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26 Oct 2015, 11:19 am

## Not so Average

This week I had to calculate the averages of test results for an important report. Students generally did really well, mostly in the high 70’s and 80’s. Yet the averages were very low due to a few students who did not write the tests. Results for these students were therefore automatically entered as “0” and negatively affected the averages of the whole group.

As I could not completely remove these students from the lists, I needed a way to calculate the averages while IGNORING any ZERO values.

So let’s look at this an old favourite in Excel: the AVERAGE formula. (Remember that older versions of Excel still require the use of commas instead of semi-colons!)

• NUMBERS IN A CONTIGUOUS ROW OR COLUMN

A simple AVERAGE formula might look something like this:

=AVERAGE(A1:A9)

This will calculate an average of ALL the numbers in the range A1:A9, including zero values.

• NUMBERS NOT IN A CONTIGUOUS ROW OR COLUMN

Should you want to calculate an average of only certain values, the formula might look something like this:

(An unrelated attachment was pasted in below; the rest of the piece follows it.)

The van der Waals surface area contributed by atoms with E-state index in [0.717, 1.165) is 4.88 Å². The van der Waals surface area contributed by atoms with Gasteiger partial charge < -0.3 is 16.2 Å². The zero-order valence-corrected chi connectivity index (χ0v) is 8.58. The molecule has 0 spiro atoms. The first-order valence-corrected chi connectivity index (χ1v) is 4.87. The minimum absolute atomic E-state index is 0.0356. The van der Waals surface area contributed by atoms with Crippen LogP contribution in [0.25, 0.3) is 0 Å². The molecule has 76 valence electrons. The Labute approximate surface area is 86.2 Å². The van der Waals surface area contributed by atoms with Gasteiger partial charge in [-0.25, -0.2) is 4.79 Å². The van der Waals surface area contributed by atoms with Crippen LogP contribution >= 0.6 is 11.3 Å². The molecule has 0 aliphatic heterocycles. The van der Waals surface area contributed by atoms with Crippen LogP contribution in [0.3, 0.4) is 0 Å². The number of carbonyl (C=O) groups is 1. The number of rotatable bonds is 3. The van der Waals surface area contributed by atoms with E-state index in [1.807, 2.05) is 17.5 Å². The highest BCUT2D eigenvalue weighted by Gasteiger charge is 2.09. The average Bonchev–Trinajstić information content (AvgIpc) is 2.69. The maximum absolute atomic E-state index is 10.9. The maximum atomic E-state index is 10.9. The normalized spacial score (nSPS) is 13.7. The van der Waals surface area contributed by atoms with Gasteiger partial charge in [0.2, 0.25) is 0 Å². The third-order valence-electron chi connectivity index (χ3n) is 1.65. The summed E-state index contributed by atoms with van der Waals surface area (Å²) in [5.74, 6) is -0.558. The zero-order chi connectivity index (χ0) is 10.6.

=AVERAGE(A2:A4;A7)

In this example Excel averages the top three and the last number in the range A2:A7

• IGNORING ZERO (0) VALUES

To ignore zero values, combine the AVERAGE formula with the IF formula. Here is an example:

=AVERAGE(IF(A2:A7<>0;A2:A7;""))

In this example Excel averages the numbers in the list except those that contain zero.

Note: The formula must be entered as an array formula. After typing the formula into the cell, select the cell, press F2, and then press CTRL+SHIFT+ENTER. If the formula is not entered as an array formula, the error #VALUE! is returned.

The average is also called the mean.

I hope you enjoyed this mini course. To book a private training session contact me on tiamari@tiamari.com

Happy clicking!
Tiamari

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